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Mr. Peter Ainsworth: To ask the Deputy Prime Minister if he will place in the Library the certificates showing that timber used for replacement doors and windows in the refurbishment of the Cabinet Office has been certified as coming from sustainable sources. 
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Ms Walley: To ask the Deputy Prime Minister (1) what organisation or company provided the certification for the doors and windows for the refurbishment of the Ripley and Kirkland buildings to show that they were produced from sustainably managed sources; and if he will place a copy of these certificates in the Library; 
(3) what action was taken by his Department to ensure that timber procured for the refurbishment of the Ripley and Kirkland building was sourced (a) sustainably and (b) legally. 
Mr. Leslie [pursuant to the answer I gave on 14 February, column 558]: I regret to say that the information I provided was incorrect. The contract used with the main contractor for the refurbishment of 22 Whitehall (comprising the Ripley and Kirkland Buildings) did not specify that all timber should be supplied from certifiable sustainably managed sources upon which certificates are to be made available. The contract does require that timber for the doors and door frames in the Ripley Building should be "supplied from a certified renewable source. Certificates to be provided." The contract did not specify the source of any other timber to be used in the buildings.
I provided the original answer to the House in good faith on the basis of information provided to Cabinet Office officials. I am grateful to my hon. friend the Member for Stoke-on-Trent, North for her interest in this matter. As a result of her investigations, we are currently, with Balfour Beatty, undertaking a full investigation in to all circumstances surrounding this matter and will report back to the House.
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Vernon Coaker: To ask the Secretary of State for the Home Department what his estimate is of the number of (a) residential and (b) nursing home places available to the elderly in each of the last three years. 
Source: DH Returns.
(3) if he will make a statement on his assessment of the management of the Dungavel detention centre in Scotland; 
(4) what medical care is available to asylum seekers detained at the Dungavel centre. 
Angela Eagle: Dungavel Removal Centre is managed and operated by Premier Services Ltd. All removal centres must provide for the safety and care of detainees in compliance with the Detention Centre Rules 2001. The Rules set out the rights and responsibilities of those held in removal centres and of those who operate such centres. The contract with Premier reflects the requirements of the Rules.
The number and profile of detainees, including the number of children, at an immigration removal centre changes from day-to-day. Internal management information records that on the morning of Monday 15 April 2002 there were 15 children at Dungavel Removal Centre and of these, two had special needs as a result of disability or health problems.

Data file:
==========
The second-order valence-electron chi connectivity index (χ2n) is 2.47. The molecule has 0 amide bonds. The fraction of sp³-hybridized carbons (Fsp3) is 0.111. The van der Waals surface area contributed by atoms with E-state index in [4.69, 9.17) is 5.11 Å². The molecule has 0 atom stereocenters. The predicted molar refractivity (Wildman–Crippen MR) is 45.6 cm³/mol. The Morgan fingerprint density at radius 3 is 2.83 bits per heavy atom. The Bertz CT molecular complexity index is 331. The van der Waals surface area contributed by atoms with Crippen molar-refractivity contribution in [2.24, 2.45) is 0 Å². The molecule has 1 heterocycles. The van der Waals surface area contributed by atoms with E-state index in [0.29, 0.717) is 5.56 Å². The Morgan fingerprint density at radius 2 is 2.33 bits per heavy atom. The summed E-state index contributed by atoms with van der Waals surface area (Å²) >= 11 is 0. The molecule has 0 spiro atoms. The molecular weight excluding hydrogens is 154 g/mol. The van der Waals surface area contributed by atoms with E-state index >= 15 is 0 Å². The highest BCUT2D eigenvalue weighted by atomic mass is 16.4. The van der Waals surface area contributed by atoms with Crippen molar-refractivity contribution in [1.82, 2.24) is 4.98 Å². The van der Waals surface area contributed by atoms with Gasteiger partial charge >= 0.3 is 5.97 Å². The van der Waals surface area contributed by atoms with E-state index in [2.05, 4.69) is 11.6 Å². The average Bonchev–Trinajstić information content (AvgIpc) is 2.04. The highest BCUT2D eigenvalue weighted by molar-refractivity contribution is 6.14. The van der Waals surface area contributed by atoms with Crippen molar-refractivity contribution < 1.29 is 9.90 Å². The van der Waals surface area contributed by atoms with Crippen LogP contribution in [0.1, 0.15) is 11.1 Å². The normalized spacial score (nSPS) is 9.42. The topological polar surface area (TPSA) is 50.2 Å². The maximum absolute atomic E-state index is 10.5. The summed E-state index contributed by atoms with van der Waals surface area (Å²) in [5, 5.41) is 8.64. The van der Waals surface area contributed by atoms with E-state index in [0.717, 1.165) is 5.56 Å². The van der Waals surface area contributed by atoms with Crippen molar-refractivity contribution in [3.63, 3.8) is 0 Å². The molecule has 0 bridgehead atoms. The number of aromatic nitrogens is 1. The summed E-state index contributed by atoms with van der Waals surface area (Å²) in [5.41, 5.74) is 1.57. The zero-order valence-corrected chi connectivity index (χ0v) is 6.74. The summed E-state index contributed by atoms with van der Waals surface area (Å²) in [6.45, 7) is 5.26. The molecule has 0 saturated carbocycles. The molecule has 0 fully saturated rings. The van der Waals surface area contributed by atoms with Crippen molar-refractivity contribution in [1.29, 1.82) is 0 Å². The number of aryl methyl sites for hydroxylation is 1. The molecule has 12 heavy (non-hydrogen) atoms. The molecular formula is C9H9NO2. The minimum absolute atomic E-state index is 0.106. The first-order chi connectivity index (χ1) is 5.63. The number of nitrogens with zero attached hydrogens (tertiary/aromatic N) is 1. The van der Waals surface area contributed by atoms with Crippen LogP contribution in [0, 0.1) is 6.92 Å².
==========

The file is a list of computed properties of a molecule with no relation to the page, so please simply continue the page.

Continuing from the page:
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There are excellent medical facilities at Dungavel in the dedicated healthcare unit. This unit includes two hospital beds. There is a full time doctor and five full time nurses. There is a 24-hour on call facility to both doctors and nurses. There is a weekly visit by a dentist and an optician visits the centre fortnightly. These medical facilities are available to all detainees including children.
On Tuesday 9 April a number of detainees announced their intention to stage what they termed a "non-compliance" day. Detainees refused to get out of bed, take part in removal centre activities such as education or sport activities or eat in the centre's dining hall. They did, however, continue to buy food from the centre's shop.
Simon Hughes: To ask the Secretary of State for the Home Department how many and what proportion of asylum seekers held in removal centres are waiting for an initial decision on their application; and if he will make a statement. 
Mr. Malins: To ask the Secretary of State for the Home Department how many prosecutions there were under section 8 of the Asylum and Immigration Act 1996 in (a) 2000 and (b) 2001; and if he will make a statement. 
Angela Eagle [holding answer 18 April 2002]: Information from the Home Office Court Proceedings database on a principal offence basis indicates that in 2000, 32 persons were prosecuted under section 8 of the Asylum and Immigration Act 1996. More recent information is not yet available. Information on the number of prosecutions in 2001 is due to be published in the Command Paper "Control of Immigration: Statistics United Kingdom 2001" later this year.
The Government set out its proposals for tackling illegal working in Chapter 5 of the White Paper, "Secure Borders, Safe Haven: Integration with Diversity in Modern Britain" (CM 5387). These proposals included suggested amendments to section 8 of the 1996 Act, which now form part of the Nationality, Immigration and Asylum Bill, introduced in the House of Commons on 12 April 2002.
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